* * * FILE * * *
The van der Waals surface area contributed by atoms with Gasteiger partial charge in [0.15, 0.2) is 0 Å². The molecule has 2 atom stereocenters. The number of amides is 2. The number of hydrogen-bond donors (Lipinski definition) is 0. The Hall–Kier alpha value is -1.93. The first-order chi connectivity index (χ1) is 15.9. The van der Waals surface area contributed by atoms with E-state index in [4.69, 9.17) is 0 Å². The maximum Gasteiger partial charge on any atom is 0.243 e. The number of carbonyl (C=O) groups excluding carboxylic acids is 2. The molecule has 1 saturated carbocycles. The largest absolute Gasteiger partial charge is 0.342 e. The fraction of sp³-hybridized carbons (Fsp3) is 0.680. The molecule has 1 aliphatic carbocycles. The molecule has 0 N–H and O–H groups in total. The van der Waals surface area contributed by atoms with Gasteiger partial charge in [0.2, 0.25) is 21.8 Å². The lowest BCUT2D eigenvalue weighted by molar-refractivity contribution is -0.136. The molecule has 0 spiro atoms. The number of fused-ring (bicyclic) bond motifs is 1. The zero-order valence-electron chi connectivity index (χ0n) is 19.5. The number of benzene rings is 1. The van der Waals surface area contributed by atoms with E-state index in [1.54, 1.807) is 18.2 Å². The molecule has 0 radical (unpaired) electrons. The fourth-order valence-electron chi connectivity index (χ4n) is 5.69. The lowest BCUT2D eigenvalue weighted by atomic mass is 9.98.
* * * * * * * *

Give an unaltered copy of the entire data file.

The van der Waals surface area contributed by atoms with Gasteiger partial charge in [0.15, 0.2) is 0 Å². The molecule has 2 atom stereocenters. The number of amides is 2. The number of hydrogen-bond donors (Lipinski definition) is 0. The Hall–Kier alpha value is -1.93. The first-order chi connectivity index (χ1) is 15.9. The van der Waals surface area contributed by atoms with E-state index in [4.69, 9.17) is 0 Å². The maximum Gasteiger partial charge on any atom is 0.243 e. The number of carbonyl (C=O) groups excluding carboxylic acids is 2. The molecule has 1 saturated carbocycles. The largest absolute Gasteiger partial charge is 0.342 e. The fraction of sp³-hybridized carbons (Fsp3) is 0.680. The molecule has 1 aliphatic carbocycles. The molecule has 0 N–H and O–H groups in total. The van der Waals surface area contributed by atoms with Gasteiger partial charge in [0.2, 0.25) is 21.8 Å². The lowest BCUT2D eigenvalue weighted by molar-refractivity contribution is -0.136. The molecule has 0 spiro atoms. The number of fused-ring (bicyclic) bond motifs is 1. The zero-order valence-electron chi connectivity index (χ0n) is 19.5. The number of benzene rings is 1. The van der Waals surface area contributed by atoms with E-state index in [1.54, 1.807) is 18.2 Å². The molecule has 0 radical (unpaired) electrons. The fourth-order valence-electron chi connectivity index (χ4n) is 5.69. The lowest BCUT2D eigenvalue weighted by atomic mass is 9.98.